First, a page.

“The Spectacular Sisterhood of Superwomen is an in depth catalog of the only thing I like better than comic book superheroes: comic book superheroines. Nicholson pulls from both the back and front of the long box, critiquing well-known favorites and revealing little known gems."—Tim Seeley, writer of Revival, Hacks/Slash, and Nightwing
“Nicholson’s work is rife with revelations for both the casual and not-just-the-movies comics fan.”—Brooklyn Magazine
“A fun...humorous survey.”—The Sacramento Bee
“A very well-written book that will make comics fan salivate.”—The Daily Times
“Nicholson is a true comics geek, whose love of the medium as a whole is evident in every page of Superwomen.”—Broken Frontier
“The Spectacular Sisterhood of Superwomen is an absolute MUST BUY.”—Rogues Portal
“If you’re looking for an example of how far comics have come in terms of equal representation, look no further than Hope Nicholson’s The Spectacular Sisterhood of Superwomen."—Doom Rocket
“I like the mix of history, pop culture, and a little bit of reference. [The Spectacular Sisterhood of Superwomen] is more akin to a heavily illustrated coffee-table book, allowing for browsing short entries about superheroes such as Wonder Woman and Jessica Jones and cult favorites such as Emily the Strange.”—Library Journal
“Profusely illustrated, impressively informative, exceptionally written, organized and presented.”—Midwest Book Review
“The characterizations of women in comics have come a long way since the 1930s, which is where Hope Nicholson begins her decade-by-decade review of famous, representative, quirky, or otherwise notable heroines in her thoroughly enjoyable book The Spectacular Sisterhood of Superwomen.”—Foreword Reviews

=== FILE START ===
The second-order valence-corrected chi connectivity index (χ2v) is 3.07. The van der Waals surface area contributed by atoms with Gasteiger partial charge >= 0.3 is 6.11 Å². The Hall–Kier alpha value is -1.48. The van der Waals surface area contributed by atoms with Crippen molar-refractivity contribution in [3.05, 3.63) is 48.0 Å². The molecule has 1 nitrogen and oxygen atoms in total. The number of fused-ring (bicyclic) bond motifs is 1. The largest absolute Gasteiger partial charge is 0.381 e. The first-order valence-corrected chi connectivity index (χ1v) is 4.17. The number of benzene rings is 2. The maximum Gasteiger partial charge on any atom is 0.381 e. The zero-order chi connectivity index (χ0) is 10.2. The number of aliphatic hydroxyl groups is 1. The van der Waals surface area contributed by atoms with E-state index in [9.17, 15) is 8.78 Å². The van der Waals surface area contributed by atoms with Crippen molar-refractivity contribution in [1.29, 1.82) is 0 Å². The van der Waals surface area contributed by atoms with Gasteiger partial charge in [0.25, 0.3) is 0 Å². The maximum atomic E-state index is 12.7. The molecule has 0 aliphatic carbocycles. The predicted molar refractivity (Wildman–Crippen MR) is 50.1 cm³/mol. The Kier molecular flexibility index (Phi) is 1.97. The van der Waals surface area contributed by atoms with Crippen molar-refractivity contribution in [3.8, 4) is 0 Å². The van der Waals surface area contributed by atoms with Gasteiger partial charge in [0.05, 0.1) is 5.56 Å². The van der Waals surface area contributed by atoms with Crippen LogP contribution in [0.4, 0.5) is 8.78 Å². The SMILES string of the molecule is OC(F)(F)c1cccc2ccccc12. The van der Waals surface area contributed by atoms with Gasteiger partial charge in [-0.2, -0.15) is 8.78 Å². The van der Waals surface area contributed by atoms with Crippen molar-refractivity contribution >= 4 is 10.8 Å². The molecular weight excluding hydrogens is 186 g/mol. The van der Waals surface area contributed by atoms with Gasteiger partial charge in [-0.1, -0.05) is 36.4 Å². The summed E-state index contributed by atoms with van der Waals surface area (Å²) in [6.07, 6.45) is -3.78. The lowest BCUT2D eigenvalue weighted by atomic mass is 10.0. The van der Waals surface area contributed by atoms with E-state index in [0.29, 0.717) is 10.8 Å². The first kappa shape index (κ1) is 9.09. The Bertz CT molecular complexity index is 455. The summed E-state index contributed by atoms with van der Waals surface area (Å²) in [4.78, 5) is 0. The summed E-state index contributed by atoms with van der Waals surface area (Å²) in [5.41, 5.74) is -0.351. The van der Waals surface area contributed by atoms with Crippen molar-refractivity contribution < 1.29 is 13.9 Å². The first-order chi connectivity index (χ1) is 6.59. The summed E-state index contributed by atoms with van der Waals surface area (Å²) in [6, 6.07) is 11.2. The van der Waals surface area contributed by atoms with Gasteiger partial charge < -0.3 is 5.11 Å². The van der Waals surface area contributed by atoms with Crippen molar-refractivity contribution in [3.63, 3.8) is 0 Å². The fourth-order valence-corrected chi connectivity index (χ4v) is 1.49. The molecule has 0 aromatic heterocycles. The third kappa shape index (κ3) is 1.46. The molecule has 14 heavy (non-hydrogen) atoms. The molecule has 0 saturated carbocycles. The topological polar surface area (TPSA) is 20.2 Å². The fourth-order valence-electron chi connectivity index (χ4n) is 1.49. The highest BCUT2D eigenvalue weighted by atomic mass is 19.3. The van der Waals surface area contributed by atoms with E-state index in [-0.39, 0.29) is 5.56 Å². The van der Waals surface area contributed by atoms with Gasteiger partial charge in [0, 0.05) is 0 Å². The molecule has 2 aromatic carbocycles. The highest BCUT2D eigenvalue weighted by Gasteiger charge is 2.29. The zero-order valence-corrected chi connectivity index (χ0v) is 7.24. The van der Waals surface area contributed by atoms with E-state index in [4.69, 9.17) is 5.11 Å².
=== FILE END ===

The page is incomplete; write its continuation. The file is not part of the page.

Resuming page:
“Nicholson doesn’t spend too long analyzing any one character—even Wonder Woman, Supergirl, and Batgirl, despite being named ‘Hero of the Decade’ of the 1940s, ’50s, and ‘60s, respectively, garner only a couple of pages of commentary apiece. It’s a good choice, allowing Nicholson to cover a greater number of lesser-known characters, which she does in a breezy, conversational style (ripe with parenthetical notes and explanations, not to mention reprinted art), that’s immensely fun to read.” —Foreword Reviews
“Nicholson intimately and thoughtfully introduces readers to 100 impassioned, smart, strategic, and plucky heroines.”—The Georgetown Voice
Other titles by Hope Nicholson
Moonshot: The Indigenous Comics Collection (Vol. 2)
Comics That Caught Fire
Moonshot: The Indigenous Comics Collection (Volume 1)
Moonshot: The Indigenous Comics Collection (Volume 2)
Pros and (Comic) Cons
Love Beyond Body, Space and Time
an Indigenous LGBT Sci-fi Anthology
Sally the Sleuth
Gothic Tales of Haunted Love
A Gothic Romance Graphic Novel Anthology